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TalkingNutrition

Providing perspectives on recent research into vitamins and nutritionals

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Desirable Vitamin E Requirements Need to be Defined

By Michael McBurney

The Dietary Reference Intakes (DRIs) for vitamin E were published in 2000. The most recent Report of the Dietary Guidelines Advisory Committee was released in 2010 identified 10 nutrients which were underconsumed (vitamins A, C, D, E, K, choline, calcium, magnesium, potassium and dietary fiber).  Only vitamins D, calcium, potassium and dietary fiber were identified as ‘nutrients of concern’.

A new report calls for further research to better define optimal vitamin E concentrations to protect cell membranes from oxidative damage and maintain human health. Peter and colleagues (2014) summarize the literature on vitamin E. Just as vitamin D concentrations required to prevent rickets are insufficient to maintain normal functions of muscle, bone and immune cells, plasma α-tocopherol concentrations that prevent red blood cell lysis may not be optimal to support healthy cellular functions.

As an antioxidant, vitamin E is a primary protector against lipid peroxidation (Traber and Stevens, 2011). A U-shaped curve best describes the relationship between serum α-tocopherol concentrations and risk of mortality; the lowest mortality risk being observed in individuals with α-tocopherol concentrations around 30 µmol/L (Wright et al, 2006).

With the majority of individuals living in western countries not consuming recommended amounts of vitamin E Troesch et al, 2012), this new report calls scientists to action to better understand the role of vitamin E status on health.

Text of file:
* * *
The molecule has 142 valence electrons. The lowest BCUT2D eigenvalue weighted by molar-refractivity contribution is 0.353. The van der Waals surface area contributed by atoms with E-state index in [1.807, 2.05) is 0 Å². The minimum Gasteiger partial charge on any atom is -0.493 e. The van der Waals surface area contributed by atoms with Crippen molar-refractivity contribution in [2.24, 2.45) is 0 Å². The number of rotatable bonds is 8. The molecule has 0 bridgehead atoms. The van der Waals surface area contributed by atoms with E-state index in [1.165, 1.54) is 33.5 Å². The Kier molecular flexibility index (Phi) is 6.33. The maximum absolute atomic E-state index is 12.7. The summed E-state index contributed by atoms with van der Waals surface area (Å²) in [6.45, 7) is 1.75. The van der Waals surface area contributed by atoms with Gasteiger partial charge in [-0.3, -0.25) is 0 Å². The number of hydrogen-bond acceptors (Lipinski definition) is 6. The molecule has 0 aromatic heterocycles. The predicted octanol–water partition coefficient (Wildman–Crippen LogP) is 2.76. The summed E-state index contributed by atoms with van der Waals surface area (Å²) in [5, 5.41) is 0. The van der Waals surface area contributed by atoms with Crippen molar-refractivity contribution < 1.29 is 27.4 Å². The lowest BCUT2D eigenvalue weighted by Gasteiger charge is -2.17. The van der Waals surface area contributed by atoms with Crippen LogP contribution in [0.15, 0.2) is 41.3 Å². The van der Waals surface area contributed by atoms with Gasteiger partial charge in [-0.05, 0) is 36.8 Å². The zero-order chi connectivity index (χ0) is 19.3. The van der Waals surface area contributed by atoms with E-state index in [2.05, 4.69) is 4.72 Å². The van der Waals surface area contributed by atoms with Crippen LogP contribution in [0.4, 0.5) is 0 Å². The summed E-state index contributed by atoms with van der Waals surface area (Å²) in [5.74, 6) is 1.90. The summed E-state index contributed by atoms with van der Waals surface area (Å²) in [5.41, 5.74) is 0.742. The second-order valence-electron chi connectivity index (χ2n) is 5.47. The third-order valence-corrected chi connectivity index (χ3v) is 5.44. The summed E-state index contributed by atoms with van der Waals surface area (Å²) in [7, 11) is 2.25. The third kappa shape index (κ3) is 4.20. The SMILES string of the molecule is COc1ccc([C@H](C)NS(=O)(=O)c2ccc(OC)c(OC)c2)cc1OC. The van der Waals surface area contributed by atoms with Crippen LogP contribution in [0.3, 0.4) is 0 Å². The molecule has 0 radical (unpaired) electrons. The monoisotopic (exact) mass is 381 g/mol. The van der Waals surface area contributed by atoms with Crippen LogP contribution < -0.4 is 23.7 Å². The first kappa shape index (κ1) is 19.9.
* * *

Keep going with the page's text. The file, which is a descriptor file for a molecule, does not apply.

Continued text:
Main Citation

Peter S, Moser U, Pilz S, Eggersdorfer M, Weber P. The challenge of setting appropriate intake recommendations for vitamin E: Considerations on status and functionalilty to define nutrient requirements. 2014 Int J Vitamin Nutr Res doi: 10.1024/0300-9831/a000153

Other Citations

Traber MG, Stevens JF. Vitamins C and E: Beneficial effects from a mechanistic perspective. 2011 Free Rad Biol Med doi: 10.1016/j.freeradbiomed.2011.05.017

Wright ME, Lawson KA, Weinstein SJ, Pietinen P, Taylor PR, Virtamo J, Albanes D. Higher baseline serum concentrations of vitamin E are associated with lower total and cause-specific mortality in the Alpha-Tocopherol, Beta-Carotene Cancer Prevention Study. 2006 Am J Clin Nutr 84(5):1200-1207

Troesch B, Hoeft B, McBurney M, Eggersdorfer M, Weber P. Dietary surveys indicate vitamin intakes below recommendations are common in representative Western countries. 2012 Br J Nutr doi: 10.1017/S0007114512001808


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